The large, glistening hearts from some of our latest quarry. These powerful organs were once endlessly pumping as the Canada geese migrate countless kilometres throughout their lives.
There’s hardly a more treasured natural delicacy for us than the hearts, livers, and gizzards of wild game. Waterfowl innards are some of my favourites, and luckily they haven’t been in short supply since the season opened. Other than being careful not to rupture the gallbladder which is attached to the liver, there’s not much involved in plucking the organs from the carcass, and unlike some larger, older games’ offal, I’ve never seen the need to soak them in anything prior to consuming them, beside a good rinse in clear water. Sometimes it is necessary to split the very large hearts to remove some of the coagulated blood which remains in the chambers, but even then, blood does taste good, and it is only when the gallbladder has leaked its unruly bitter contents onto the liver that you’ll need to scrap any parts that have tinged green. As far as gizzards go, it is best to split them, remove the gastroliths, and the inner leathery skin that works to grind up their food, as well as the outer tendon-like silver skin.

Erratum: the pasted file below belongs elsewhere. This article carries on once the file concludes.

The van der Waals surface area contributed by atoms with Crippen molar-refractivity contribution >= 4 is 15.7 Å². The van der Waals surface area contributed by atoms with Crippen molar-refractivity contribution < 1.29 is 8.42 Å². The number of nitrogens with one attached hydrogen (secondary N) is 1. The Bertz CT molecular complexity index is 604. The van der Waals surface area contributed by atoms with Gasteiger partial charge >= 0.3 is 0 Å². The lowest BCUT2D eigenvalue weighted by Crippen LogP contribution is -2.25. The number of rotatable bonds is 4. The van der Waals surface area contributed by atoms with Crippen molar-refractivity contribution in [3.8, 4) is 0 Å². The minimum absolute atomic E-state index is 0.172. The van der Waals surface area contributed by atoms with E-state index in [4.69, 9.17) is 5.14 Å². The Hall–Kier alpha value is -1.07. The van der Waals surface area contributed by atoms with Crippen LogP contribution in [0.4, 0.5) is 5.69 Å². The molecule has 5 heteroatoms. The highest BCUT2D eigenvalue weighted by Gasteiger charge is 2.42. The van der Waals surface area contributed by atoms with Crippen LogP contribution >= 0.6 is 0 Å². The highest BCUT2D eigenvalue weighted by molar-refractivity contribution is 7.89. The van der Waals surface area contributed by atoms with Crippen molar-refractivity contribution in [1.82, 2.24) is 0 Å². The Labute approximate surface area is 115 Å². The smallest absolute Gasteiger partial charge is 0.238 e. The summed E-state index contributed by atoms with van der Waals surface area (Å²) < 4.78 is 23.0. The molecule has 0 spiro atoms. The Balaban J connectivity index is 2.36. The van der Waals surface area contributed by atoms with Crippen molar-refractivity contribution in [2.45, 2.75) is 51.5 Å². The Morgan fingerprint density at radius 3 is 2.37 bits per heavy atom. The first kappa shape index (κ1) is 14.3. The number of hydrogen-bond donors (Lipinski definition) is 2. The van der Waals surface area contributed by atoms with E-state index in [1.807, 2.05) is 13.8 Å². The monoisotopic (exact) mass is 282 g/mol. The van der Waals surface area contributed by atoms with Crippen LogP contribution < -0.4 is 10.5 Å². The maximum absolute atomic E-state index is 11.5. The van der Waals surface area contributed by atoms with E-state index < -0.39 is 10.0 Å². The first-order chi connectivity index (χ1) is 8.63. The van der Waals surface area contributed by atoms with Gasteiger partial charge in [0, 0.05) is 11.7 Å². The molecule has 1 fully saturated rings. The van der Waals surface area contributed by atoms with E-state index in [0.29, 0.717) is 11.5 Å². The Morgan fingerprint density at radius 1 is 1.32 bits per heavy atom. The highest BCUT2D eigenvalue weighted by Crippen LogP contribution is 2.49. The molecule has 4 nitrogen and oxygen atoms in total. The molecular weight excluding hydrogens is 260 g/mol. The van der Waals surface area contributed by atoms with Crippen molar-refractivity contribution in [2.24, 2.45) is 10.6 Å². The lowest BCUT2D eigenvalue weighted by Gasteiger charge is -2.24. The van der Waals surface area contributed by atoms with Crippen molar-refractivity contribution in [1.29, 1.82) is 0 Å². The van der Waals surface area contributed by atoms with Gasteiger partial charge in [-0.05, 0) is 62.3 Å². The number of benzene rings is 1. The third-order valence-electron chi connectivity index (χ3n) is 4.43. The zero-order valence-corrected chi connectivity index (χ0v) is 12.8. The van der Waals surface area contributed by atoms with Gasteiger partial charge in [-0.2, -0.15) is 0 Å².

Goose gizzards are wonderful chopped up with fresh or dried earthy herbs, garlic, and seared in a hot fatty skillet. It is a powerful muscle when from a wild bird – they have a distinct crunchy texture, yet are tender at the same time. We usually fry up a couple livers and hearts with our breakfast after a long morning’s hunt, but when we have an abundance, the majority go towards a batch of pate. Hearts, livers, rich fat (butter, left over bacon grease, rendered bear lard, duck fat, whichever we have in greatest supply) sage, thyme, rosemary, savoury, pepper (I prefer to lean heavily on one of the herbs, and let the rest round out the background), and either some bourbon or brandy, measurements guided by your taste preferences. Packed into jars and stored frozen for the future, later spread haphazardly on croûtes made from homemade sourdough, it is a welcome reminder through the long winters of the golden days of autumn.